Ten Days That Shook the World is John Reed's eyewitness account of the Russian Revolution. A contemporary journalist writing in the first flush of revolutionary enthusiasm, he gives a gripping record of the events in Petrograd in November 1917, when Lenin and the Bolsheviks finally seized power. Containing verbatim reports both of speeches by leaders and the chance comments of bystanders, set against an idealized backcloth of the proletariat, soldiers, sailors, and peasants uniting to throw off oppression, Reed's account is the product of passionate involvement and remains an unsurpassed classic of reporting.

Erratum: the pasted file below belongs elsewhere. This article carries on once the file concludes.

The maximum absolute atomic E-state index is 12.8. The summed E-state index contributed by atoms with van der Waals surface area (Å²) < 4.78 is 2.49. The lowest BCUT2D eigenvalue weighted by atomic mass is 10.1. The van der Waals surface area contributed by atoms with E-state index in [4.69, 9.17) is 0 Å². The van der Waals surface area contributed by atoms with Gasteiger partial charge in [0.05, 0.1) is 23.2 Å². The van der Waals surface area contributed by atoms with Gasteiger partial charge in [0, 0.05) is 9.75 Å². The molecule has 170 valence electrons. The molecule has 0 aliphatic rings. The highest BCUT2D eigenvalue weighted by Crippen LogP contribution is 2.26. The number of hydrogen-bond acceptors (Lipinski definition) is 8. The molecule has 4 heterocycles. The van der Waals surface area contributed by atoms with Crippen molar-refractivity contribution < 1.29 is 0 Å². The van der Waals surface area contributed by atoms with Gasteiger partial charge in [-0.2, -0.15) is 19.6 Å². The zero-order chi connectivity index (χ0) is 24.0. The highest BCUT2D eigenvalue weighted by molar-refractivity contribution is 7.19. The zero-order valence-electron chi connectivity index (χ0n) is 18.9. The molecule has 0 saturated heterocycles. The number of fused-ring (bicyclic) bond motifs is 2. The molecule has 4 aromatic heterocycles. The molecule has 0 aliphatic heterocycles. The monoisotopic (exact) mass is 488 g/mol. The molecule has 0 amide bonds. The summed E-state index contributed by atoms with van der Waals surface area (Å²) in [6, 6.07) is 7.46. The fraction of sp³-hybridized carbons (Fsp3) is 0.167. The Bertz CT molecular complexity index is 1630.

John Reed (1887-1920) American journalist and poet-adventurer whose colorful life as a revolutionary writer ended in Russia but made him the hero of a generation of radical intellectuals. Reed became a close friend of V.I. Lenin and was an eyewitness to the 1917 October revolution. He recorded this historical event in his best-known book TEN DAYS THAT SHOOK THE WORLD (1920). Reed is buried with other Bolshevik heroes beside the Kremlin wall.